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New IMF Anti-Corruption Blueprint Holds Promise

New Policy Aims to Assist Countries in the Fight Against Corruption

International Monetary Fund (IMF) headquarters building is seen during the IMF/World Bank annual meetings in Washington, U.S., October 14, 2017.  © 2017 Reuters

The International Monetary Fund has unveiled a new blueprint for tackling the global scourge of corruption, conceding that its approach to the issue has been “uneven” in the past.

The new policy isn’t perfect, but, if implemented, could represent an important step in throwing the IMF’s weight behind global fight against corruption.

This week, the IMF published a New Framework for Enhanced Engagement on Governance, the result of a comprehensive examination of how it has dealt with corruption over the past two decades. The new paper dispels any doubt that corruption is an important economic issue that is well within the IMF’s mandate.

Under the new policy, the IMF will analyze countries’ financial governance to get an idea of how rampant corruption is, and the economic impact. If it concludes corruption is having a significant economic impact, the Fund will offer policy advice and in some cases financial assistance to strengthen governance. Critically, the IMF may even make these steps a condition of lending. To address the “supply side” of corruption or bribe-paying, the IMF will encourage countries to volunteer to have their legal systems assessed to ensure the criminal penalties are significant enough to discourage corruption in the private sector.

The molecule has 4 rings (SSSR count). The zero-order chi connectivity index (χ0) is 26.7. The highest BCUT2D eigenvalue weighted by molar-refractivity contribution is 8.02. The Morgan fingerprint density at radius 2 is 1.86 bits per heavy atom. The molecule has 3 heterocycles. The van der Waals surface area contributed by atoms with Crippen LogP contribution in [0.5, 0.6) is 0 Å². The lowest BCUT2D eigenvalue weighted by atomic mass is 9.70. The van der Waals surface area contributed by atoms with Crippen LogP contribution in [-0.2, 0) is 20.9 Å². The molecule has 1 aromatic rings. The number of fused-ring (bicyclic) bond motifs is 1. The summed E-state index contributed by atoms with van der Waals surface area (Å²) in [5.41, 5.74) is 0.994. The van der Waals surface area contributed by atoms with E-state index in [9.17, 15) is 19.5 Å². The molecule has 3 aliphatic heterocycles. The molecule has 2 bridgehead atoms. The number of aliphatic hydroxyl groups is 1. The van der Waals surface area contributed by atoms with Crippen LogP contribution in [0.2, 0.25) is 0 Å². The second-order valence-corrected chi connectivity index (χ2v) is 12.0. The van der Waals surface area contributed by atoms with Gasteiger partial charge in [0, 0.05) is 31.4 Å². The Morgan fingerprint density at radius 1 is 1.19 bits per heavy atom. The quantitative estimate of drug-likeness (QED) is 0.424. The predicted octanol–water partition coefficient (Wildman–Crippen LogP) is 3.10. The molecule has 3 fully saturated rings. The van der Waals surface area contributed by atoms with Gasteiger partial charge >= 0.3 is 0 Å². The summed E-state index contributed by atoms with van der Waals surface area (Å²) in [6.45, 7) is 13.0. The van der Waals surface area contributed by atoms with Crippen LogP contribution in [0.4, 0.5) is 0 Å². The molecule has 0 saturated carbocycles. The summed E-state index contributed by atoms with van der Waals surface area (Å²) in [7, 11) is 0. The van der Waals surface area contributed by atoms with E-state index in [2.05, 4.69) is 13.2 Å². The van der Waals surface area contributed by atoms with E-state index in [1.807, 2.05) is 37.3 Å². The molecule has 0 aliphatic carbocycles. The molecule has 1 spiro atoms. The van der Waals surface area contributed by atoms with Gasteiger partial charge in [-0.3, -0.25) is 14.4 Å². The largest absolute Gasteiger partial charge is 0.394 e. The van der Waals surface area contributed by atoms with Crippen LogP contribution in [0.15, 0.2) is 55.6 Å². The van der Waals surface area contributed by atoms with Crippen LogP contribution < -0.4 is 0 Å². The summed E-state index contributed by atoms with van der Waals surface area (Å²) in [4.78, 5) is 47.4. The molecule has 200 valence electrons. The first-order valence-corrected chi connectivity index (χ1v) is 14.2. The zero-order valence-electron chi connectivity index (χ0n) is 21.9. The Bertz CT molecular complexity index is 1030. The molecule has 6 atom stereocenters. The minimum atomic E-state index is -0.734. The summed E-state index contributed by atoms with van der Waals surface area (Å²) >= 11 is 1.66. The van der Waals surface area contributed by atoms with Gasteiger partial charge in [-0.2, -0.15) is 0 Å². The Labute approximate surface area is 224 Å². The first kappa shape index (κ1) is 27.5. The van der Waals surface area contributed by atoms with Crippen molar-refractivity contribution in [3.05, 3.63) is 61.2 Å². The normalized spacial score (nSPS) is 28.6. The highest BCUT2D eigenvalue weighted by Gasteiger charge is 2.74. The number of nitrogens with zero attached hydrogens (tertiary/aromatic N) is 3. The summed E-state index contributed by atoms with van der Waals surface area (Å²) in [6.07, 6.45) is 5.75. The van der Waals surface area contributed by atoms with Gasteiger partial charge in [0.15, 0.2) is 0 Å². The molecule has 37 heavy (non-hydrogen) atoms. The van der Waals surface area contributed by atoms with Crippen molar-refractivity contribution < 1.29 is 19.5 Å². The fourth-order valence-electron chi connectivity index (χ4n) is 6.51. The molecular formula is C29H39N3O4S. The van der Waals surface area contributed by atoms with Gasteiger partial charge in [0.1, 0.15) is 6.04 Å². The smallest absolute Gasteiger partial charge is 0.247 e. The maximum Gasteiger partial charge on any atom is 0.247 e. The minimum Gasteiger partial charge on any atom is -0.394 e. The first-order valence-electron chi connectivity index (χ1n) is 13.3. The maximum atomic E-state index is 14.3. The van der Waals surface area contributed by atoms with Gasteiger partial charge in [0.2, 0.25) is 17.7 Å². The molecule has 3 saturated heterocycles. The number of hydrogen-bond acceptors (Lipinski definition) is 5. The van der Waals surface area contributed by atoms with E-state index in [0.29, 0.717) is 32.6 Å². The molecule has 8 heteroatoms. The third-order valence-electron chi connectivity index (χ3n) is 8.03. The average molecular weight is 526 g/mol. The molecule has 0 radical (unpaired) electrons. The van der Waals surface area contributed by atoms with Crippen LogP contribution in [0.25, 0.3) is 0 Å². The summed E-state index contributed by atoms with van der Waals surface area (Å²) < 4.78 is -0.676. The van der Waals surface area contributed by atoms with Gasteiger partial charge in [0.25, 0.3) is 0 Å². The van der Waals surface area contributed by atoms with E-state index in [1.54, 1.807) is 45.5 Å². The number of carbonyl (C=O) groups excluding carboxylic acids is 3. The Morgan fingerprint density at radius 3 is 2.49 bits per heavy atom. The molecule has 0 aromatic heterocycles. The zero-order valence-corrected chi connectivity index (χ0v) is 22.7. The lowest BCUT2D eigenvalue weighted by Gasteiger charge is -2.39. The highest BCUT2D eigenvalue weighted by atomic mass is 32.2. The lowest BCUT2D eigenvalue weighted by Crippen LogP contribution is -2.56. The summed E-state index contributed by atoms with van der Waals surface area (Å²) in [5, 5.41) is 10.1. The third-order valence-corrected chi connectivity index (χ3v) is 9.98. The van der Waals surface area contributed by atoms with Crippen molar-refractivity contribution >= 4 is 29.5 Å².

While these steps are welcome, by framing corruption exclusively in economic terms, the new policy overlooks the way in which corruption’s corrosive social impact has far-reaching economic implications. For example, it does not direct IMF staff to analyze or document governments’ social spending, such as on health and education. For countries where such data is not publicly available or reliable, it can be an important measure of how corruption undermines social investment.

The social cost of corruption was powerfully illustrated recently by Ngozi Okonj-Iweala, the former minister of finance of Nigeria, who recounted how a girl who was the first in her family to attend college failed a class after she refused to pay her teacher a bribe. “She dropped out and you can imagine the impact this had not just herself and her family but for all the other people who can see what was happening.” Now imagine the economic impact of an entire village losing faith in education.

The Framework also does not envision a role for civil society, even as the IMF has recognized that is a powerful tool not only for fighting corruption but the insidious sense of powerlessness it engenders is a strong civil society.

Integrating the social impact would strengthen the IMF’s analysis of corruption as an economic problem rather than run afoul of its mandate.

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